Biologist James Elser ’81 knew he didn’t want to be a doctor when he first came to Notre Dame as a freshman, even as he pursued a major in biological sciences.
“My father was a doctor, and I knew I wasn’t cut out for that,” said Elser, who became a member of the National Academy of Sciences (NAS) in 2019. The NAS is an organization in which members are elected for life by current members, based on their distinguished and continuing achievements in scientific research. For scientists, being elected into the NAS can be compared with the prestige of being inducted into the NFL Hall of Fame, crossed with an invitation to play in the Pro Bowl.
Of course, Elser was not necessarily aiming for this honor when he arrived on the Notre Dame campus. “I wanted to do something with nature, or be a park ranger, or something, but I really had no idea,” he said.
He is now best known for his work in developing and testing the theory of ecological stoichiometry, which is the study of the balance of energy and multiple chemical elements in ecological systems. This approach has had major impact in changing how ecologists study all sorts of ecosystems from streams and lakes to deserts and grasslands.
What set him on his path was a trip after his sophomore year to the University of Notre Dame Environmental Research Center (UNDERC), located in the Northwoods region between Wisconsin and the Upper Peninsula of Michigan. Once there, one of his first classes was with George Craig, a world-renowned entomologist and Notre Dame professor who was inducted into the National Academy of Sciences. Elser also completed undergraduate research during his senior year with former Notre Dame professor Stephen Carpenter, another National Academy of Sciences member who is now a professor at the University of Wisconsin-Madison.
Elser is the Bierman Professor of Ecology of the University of Montana, and the director of the university’s Flathead Lake Biological Station at Yellow Bay. Before working in Montana, he was previously a professor at Arizona State University, where he still holds a part-time research faculty position in the School of Sustainability.
But limnology – the study of inland aquatic ecosystems – got into Elser’s blood during his time at Notre Dame.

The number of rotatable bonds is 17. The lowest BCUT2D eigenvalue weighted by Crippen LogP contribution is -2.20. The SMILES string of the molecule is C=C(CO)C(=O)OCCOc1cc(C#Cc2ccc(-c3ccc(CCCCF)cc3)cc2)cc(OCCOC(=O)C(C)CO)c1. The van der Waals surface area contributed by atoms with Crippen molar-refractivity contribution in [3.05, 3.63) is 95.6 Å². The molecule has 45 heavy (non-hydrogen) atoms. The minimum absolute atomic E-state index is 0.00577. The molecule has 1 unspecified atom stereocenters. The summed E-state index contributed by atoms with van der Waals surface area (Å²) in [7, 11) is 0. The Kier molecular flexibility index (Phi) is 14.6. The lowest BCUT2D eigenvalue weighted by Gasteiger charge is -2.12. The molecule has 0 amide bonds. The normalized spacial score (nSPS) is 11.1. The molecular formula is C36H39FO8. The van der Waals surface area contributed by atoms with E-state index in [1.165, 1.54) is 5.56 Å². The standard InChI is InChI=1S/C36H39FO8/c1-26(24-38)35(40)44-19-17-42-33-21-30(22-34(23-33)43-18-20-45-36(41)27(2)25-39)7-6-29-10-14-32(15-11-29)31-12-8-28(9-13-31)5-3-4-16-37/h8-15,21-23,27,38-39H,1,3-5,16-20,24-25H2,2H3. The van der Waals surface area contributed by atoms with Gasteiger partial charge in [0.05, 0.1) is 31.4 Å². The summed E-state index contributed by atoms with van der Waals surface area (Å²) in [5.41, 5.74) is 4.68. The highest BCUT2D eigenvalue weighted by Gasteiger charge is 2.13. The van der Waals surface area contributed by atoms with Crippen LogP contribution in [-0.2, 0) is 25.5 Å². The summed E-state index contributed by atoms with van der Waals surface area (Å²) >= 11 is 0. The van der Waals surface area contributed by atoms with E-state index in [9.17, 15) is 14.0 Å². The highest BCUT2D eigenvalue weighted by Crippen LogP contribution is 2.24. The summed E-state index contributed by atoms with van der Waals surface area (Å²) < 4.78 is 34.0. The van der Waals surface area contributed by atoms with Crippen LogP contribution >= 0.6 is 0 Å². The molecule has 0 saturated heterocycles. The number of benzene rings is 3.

“Everything else was history after that,” said Elser, who grew up in Naugatuck, Connecticut. “This was a whole science dedicated to going out on lakes and doing research – once I found out about that, there was nothing else that I wanted to do.”
After graduating from Notre Dame, Elser earned his master’s degree from the University of Tennessee and his doctoral degree from the University of California-Davis. His co-authored book about ecological stoichiometry is considered to be the backbone of the field.
Not only did his brother graduate from the University two years before he did, but Elser also met his wife, Monica (Mueller) Elser ’80 at the University, and their son Stephen Elser ’14 graduated with a degree in environmental sciences. He is pursuing his doctoral degree from Arizona State.
James Elser’s latest work focuses on lakes in Glacier National Park that have been formed because of climate change and retreating glaciers. He and collaborators have been sampling the lakes, describing them, and recording initial observations.
“We’re trying to turn this into something more than a descriptive study, but this is a place to start,” Elser said.
Elser, who is Catholic, said his undergraduate experience at Notre Dame shaped the philosophical direction of his career.
“Notre Dame has a progressive social ethic that you carry to your daily life in the Catholic tradition of service,” Elser said. “And I think that’s something that scientists can sometimes forget about, because they get narrowly focused on their science and can often neglect their broader obligations to society.”
Originally published by science.nd.edu on December 19, 2019.at